The Anthropocene Cookbook: Recipes and Opportunities for Future Catastrophes
More than sixty speculative art and design projects explore how art, food, and creative thinking can prepare us for future catastrophes.
In the Age of the Anthropocene—an era characterized by human-caused climate disaster—catastrophes and dystopias loom. The Anthropocene Cookbook takes our planetary state of emergency as an opportunity to seize the moment to imagine constructive change and new ideas. How can we survive in an age of constant environmental crises? How can we thrive? The Anthropocene Cookbook answers these questions by presenting a series of investigative art and design projects that explore how art, food, and creative thinking can prepare us for future catastrophes. This cookbook of ideas rethinks our eating habits and traditions, challenges our food taboos, and proposes new recipes for humanity’s survival.
These more than sixty projects propose new ways to think and make food, offering tools for creative action rather than traditional recipes. They imagine modifying the human body to digest cellulose, turning plastic into food, tasting smog, extracting spices and medicines from sewage, and growing meat in the lab. They investigate provocative possibilities: What if we made cheese using human bacteria, enabled human photosynthesis through symbiosis with algae, and brought back extinct species in order to eat them? The projects are diverse in their creative approaches and their agendas—multilayered, multifaceted, hybrid, and cross-pollinated. The Anthropocene Cookbook offers a survival guide for a future gone rogue, a road map to our edible futures.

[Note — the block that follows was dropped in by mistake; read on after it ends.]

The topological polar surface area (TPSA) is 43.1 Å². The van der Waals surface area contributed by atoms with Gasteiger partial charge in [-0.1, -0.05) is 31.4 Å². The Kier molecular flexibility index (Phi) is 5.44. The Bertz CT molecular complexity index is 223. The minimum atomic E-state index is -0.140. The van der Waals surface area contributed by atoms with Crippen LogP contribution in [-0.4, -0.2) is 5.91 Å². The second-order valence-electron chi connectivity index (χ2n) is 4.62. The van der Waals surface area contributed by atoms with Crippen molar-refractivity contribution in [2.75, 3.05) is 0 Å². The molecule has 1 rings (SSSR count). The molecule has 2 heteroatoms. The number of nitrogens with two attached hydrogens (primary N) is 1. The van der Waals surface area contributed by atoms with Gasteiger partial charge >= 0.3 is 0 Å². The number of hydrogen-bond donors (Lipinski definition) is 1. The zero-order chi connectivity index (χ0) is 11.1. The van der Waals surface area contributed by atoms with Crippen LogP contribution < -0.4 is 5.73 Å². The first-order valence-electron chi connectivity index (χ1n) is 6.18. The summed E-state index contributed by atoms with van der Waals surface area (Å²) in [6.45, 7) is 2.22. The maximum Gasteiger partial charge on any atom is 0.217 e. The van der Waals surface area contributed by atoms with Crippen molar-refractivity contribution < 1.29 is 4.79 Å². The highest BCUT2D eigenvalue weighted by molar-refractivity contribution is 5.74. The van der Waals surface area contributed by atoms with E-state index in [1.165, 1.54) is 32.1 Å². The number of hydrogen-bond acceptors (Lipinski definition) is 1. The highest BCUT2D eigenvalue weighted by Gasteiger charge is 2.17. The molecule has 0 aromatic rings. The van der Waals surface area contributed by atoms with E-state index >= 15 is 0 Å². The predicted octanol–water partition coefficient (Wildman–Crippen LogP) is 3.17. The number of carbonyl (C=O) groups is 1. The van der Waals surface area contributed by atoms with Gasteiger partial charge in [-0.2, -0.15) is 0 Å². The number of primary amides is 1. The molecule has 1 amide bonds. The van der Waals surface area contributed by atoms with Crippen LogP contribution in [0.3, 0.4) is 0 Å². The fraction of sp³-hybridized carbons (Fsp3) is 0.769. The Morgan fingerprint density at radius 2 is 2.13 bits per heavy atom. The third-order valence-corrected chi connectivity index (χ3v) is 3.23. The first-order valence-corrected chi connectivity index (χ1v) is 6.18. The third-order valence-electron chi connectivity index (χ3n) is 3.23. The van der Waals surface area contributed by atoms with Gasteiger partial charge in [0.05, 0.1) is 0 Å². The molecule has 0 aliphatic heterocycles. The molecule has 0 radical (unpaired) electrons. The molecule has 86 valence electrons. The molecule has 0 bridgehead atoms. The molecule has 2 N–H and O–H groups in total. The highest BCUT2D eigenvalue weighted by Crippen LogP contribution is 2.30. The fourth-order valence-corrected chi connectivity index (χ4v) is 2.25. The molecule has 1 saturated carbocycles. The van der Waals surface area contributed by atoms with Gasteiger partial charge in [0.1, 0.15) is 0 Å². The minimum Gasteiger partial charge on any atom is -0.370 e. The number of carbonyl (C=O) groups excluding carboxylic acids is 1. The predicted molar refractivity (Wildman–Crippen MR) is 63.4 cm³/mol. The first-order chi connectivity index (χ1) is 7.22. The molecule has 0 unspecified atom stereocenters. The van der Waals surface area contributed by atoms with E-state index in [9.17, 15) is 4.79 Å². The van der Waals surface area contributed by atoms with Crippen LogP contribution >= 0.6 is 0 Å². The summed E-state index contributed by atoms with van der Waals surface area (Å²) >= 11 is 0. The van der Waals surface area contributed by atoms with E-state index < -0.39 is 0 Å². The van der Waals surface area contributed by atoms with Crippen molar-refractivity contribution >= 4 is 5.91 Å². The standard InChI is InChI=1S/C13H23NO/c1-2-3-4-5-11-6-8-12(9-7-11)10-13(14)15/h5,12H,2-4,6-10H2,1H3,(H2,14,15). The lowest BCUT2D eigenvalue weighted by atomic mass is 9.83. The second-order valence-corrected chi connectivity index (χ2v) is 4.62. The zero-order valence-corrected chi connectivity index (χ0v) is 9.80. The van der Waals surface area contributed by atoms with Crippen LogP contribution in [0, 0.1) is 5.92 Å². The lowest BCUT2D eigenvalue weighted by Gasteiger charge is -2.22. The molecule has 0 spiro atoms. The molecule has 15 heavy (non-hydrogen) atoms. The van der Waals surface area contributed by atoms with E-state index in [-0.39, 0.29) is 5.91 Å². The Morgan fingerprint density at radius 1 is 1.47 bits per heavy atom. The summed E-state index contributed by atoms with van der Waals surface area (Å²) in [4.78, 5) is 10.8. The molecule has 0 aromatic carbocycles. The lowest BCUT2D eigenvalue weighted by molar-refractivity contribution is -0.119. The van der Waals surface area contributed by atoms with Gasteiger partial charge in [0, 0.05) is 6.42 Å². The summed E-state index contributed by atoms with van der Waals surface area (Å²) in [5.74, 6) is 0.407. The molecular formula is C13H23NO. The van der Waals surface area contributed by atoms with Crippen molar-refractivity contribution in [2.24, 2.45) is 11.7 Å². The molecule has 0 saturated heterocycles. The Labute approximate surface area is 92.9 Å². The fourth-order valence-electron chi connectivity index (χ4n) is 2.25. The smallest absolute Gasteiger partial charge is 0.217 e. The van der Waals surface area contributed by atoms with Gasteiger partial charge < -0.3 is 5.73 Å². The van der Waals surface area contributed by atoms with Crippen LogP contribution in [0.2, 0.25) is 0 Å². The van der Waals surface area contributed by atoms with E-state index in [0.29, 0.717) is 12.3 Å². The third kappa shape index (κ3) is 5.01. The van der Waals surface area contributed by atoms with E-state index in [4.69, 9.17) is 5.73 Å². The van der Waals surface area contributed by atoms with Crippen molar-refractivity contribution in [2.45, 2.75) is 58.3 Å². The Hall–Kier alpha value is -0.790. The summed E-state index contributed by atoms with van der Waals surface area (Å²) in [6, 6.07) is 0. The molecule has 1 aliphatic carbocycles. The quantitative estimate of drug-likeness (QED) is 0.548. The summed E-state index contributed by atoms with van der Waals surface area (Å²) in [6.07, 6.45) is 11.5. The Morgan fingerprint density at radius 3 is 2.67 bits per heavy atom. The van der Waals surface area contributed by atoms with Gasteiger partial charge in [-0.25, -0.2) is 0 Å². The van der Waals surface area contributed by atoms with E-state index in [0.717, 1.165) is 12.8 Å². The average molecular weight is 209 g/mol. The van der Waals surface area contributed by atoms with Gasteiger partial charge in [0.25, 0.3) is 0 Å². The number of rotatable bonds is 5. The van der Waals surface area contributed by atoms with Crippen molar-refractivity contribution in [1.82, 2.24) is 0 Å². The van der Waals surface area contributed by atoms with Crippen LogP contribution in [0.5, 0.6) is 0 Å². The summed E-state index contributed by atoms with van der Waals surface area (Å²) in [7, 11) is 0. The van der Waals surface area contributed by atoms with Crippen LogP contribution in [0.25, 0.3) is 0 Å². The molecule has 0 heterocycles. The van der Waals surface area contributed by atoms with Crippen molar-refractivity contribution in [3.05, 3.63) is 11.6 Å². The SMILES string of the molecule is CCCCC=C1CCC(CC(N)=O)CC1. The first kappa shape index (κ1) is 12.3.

Praise for The Anthropocene Cookbook: Recipes and Opportunities for Future Catastrophes
Included in Dezeen's top 11 architecture and design books of 2022
“By turns enlightening and profound, difficult and preposterous, Cerpina and Stenslie’s account is an impassioned call for ‘visionary thinking’ and dismantling food taboos. Climate-concerned cooks with an open mind will find much to chew on in this surprising culinary tour.”
“Cerpina and Stenslie don’t think humans should shy away from creative solutions to our food problems. To that end, they hope the book reaches as many eaters as possible, and fast. They began writing it six years ago, and since then, a host of catastrophes—COVID-19, massive forest fires, and wheat shortages caused by the war in Ukraine among them—have exacerbated their sense of urgency. But they remain optimistic. Even as things may seem to get worse, Cerpina says, “we are likely to thrive if our imagination is able to take the challenge.”
“If you are looking for solutions to the great problems of mankind, you will probably not expect them to be found in a cookbook. But that is exactly what The Anthropocene Cookbook wants: to provide answers to the question of how humans can deal with impending catastrophes such as food shortages and the loss of species.”
"Cerpina and Stenslie's anthology confronts the idea that the Anthropocene era — the time during which humans have had a substantial impact on the Earth's environment — entails a radical reassessment of what we eat, and how...The Anthropocene Cookbook's chapters traverse topics such as alternative approaches to food security, new potentially edible ingredients and the culinary possibilities offered by the human body. Cerpina and Stenslie — who independently are both artists, curators and researchers — embarked on the book to try to provoke creative thinking about the existential challenges facing humanity."
“Authors Zane Cerpina and Stahl Stenslie present more than sixty thought-provoking and stomach-churning art projects, such as Evaristti’s spaghetti and meatballs. Using out-of-the-box thinking, their goal is to reimagine the future of food in a radical way in order to understand humanity’s future in the age of the Anthropocene.”